Monday, June 28, 2010

Celiac Disease: Gluten-free diet is the treatment

The term allergy means hyper-action of our body's immune system to allergens (mostly proteins or compounds tagged to proteins). Like our skin and respiratory tract, our digestive tract (intestines) can also be hypersensitive to some constituents of food. Celiac disease is a disorder of the digestive system which is caused by intolerance/allergy to a protein called gluten. People with celiac disease can not tolerate gluten. The disease is partially genetic and inherited. Parents, siblings and children of people with celiac disease may also have/be having this disease. Celiac disease damages the inner lining of the small intestine and interferes with the absorption of nutrients from food. The cause of celiac disease is the immunological allergic reaction to gluten present in food that causes inflammation and damages the inner border (microvilli) of small intestine. Figure-1 below shows the ultrastructural changes at the inner lining of small intestine in a patient affected by Celiac disease. A visual comparison with Figure-2 (Normal inner surface of small intestine) would make you understand the pathological change.

Figure-1: Electron micrograph of biopsy from the small intestine of a patient affected by celiac disease showing eroded microvilli.

Figure-2: Electron micrograph showing normal microvilli at the inner surface of small intestine.

Sources of Gluten

Wheat, barley and rye are the main source of gluten. The gliaden component of gluten causes celiac disease. Some adhesives, medicines and vitamin products, which we use daily, may contain gluten.

Diagnostic symptoms of celiac disease

Some of the typical symptoms of celiac disease are failure to gain weight, diarrhoea, irritability, vomiting, abdominal pain and foul stools, early in infant life. The most common period of presentation and detection of celiac disease is between six months and two years of age. Some children may present with excessive appetite, abdominal distension, wasted muscle, finger clubbing and edema.

Preventive treatment of celiac disease

A gluten-free diet is the only treatment of celiac disease. A person aware of having intolerance to gluten should avoid eating foods containing wheat, barley and rye products. Modern drugs may provide symptomatic relief but ultimate treatment is preventive therapy in celiac disease.

Important Tips

  1. Parents of the children with celiac disease have great responsibility to make the children comply with the doctor's instructions for gluten-free diet.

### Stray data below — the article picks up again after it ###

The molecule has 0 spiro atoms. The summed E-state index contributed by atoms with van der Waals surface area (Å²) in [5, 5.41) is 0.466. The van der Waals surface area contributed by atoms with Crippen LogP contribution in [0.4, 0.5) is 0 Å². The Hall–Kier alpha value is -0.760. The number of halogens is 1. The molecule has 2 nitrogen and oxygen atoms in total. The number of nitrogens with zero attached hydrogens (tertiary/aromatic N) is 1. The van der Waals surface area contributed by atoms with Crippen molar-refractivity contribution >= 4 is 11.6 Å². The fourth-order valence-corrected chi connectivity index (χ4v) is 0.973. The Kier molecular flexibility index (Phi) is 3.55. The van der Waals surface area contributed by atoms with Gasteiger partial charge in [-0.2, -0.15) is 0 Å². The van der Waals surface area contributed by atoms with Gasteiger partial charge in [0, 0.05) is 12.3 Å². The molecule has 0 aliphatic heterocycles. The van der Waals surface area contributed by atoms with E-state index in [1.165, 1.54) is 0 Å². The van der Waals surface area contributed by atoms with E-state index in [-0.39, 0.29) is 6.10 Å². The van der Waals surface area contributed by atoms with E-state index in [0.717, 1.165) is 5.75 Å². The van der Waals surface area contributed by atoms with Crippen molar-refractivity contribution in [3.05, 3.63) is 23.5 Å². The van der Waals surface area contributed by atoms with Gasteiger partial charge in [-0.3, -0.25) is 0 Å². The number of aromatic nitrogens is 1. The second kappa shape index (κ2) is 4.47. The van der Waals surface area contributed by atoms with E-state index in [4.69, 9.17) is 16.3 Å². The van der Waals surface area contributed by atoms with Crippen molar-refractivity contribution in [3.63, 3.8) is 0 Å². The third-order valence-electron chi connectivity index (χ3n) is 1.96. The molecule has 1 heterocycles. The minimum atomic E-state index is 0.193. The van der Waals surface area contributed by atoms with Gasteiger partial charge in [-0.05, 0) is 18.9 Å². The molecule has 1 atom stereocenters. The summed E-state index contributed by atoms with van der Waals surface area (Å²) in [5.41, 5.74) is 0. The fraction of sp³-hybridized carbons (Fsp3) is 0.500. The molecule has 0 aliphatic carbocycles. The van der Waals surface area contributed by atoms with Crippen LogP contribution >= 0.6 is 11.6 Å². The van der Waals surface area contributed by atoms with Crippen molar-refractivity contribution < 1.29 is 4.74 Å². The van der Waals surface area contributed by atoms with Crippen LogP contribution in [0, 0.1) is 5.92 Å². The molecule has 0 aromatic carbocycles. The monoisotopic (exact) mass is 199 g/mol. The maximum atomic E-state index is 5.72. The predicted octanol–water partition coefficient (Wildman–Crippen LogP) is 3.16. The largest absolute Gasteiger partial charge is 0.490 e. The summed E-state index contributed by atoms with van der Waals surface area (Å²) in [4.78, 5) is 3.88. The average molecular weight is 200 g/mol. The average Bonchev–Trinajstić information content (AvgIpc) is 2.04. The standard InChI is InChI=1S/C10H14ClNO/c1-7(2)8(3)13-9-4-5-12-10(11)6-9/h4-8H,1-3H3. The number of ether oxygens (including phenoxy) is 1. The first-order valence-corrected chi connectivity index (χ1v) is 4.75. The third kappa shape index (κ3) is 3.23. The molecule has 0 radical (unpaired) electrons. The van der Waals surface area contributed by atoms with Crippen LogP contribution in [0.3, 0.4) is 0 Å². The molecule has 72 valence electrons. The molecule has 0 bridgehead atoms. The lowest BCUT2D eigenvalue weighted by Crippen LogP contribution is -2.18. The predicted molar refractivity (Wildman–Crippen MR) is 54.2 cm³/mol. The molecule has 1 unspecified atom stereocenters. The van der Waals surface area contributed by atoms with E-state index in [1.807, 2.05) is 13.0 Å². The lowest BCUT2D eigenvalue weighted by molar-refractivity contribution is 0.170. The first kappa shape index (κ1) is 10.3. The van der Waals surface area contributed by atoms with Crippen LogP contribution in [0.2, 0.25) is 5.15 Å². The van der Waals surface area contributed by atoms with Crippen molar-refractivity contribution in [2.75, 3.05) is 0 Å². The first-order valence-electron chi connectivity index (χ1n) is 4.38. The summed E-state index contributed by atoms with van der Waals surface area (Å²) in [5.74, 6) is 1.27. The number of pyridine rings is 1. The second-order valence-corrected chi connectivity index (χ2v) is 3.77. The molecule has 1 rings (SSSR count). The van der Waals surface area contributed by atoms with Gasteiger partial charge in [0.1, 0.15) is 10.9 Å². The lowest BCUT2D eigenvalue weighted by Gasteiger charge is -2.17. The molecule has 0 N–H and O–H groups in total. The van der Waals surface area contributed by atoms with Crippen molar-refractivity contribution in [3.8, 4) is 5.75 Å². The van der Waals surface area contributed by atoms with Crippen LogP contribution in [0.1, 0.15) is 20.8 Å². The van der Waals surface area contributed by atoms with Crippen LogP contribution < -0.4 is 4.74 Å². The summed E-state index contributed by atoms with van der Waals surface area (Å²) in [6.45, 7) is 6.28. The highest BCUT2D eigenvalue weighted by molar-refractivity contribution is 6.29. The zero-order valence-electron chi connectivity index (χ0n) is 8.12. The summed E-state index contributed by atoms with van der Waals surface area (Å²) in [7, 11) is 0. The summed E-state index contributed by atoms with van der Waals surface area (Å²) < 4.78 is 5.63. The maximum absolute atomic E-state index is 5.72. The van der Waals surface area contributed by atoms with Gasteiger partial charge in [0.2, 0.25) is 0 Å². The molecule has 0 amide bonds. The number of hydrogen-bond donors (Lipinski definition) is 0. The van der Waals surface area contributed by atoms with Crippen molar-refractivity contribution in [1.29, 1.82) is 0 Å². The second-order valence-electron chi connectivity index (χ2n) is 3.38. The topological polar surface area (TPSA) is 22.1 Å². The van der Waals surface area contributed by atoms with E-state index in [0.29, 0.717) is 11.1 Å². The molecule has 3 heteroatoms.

2. Recognizing and avoiding new food products containing wheat, barley or rye is a great challenge and people with celiac disease should be very careful since non-compliance of gluten-free diet may cause relapse.

  3. People having celiac disease should take food items prepared from rice and corn only along with fruits, juices and milk products.

  4. Reading the contents of grocery items is important before eating because many corn and rice products come from the manufacturers of wheat products.

  5. Gluten-free but balanced diet is must for normal growth of the children affected by celiac disease.

  6. Medicines coated/laced with gluten products should be avoided.

Sunday, June 27, 2010

Management of Knee Pain

There are around 150 joints in our body and the Knee joint is most afflicted by disease or injury. The knee joint bears the brunt of our body weight and pain in this joint affects our mobility. Knee injury, immunological disorders, rheumatoid arthritis and gouty arthritis in addition to age related bone disorders may complicate the problem. Early management of pain and care of knee joints could be helpful to prevent any deformity and disability. Knee pain may be at front, back or at inner or outer side of knee joint. Our body weight exerts pressure on our knee joints during we walk, run or climb stairs. Pressure force on knee joint is almost 5 to 6 times more when we climb stairs as compared to when we walk on leveled ground or road. The size of our hips also affects pressure on our knee joints. Individuals with broader hips are at more risk to develop knee pain. Both the young and old people can be inflicted by knee pain but site of pain may vary person to person.

Tips to manage knee pain:

  • Consult your family doctor or bone & joint expert for an early diagnosis.
  • At home, early treatment involves wrapping with crepe bandage and elevation of knees to prevent swelling.
  • Obesity is the major factor for the knee problem, so body weight control should be your first priority.
  • Avoid climbing stairs and do non-impact exercise like walking or stationary cycling.
  • Use sports shoes as these would help to reduce impact shock while walking.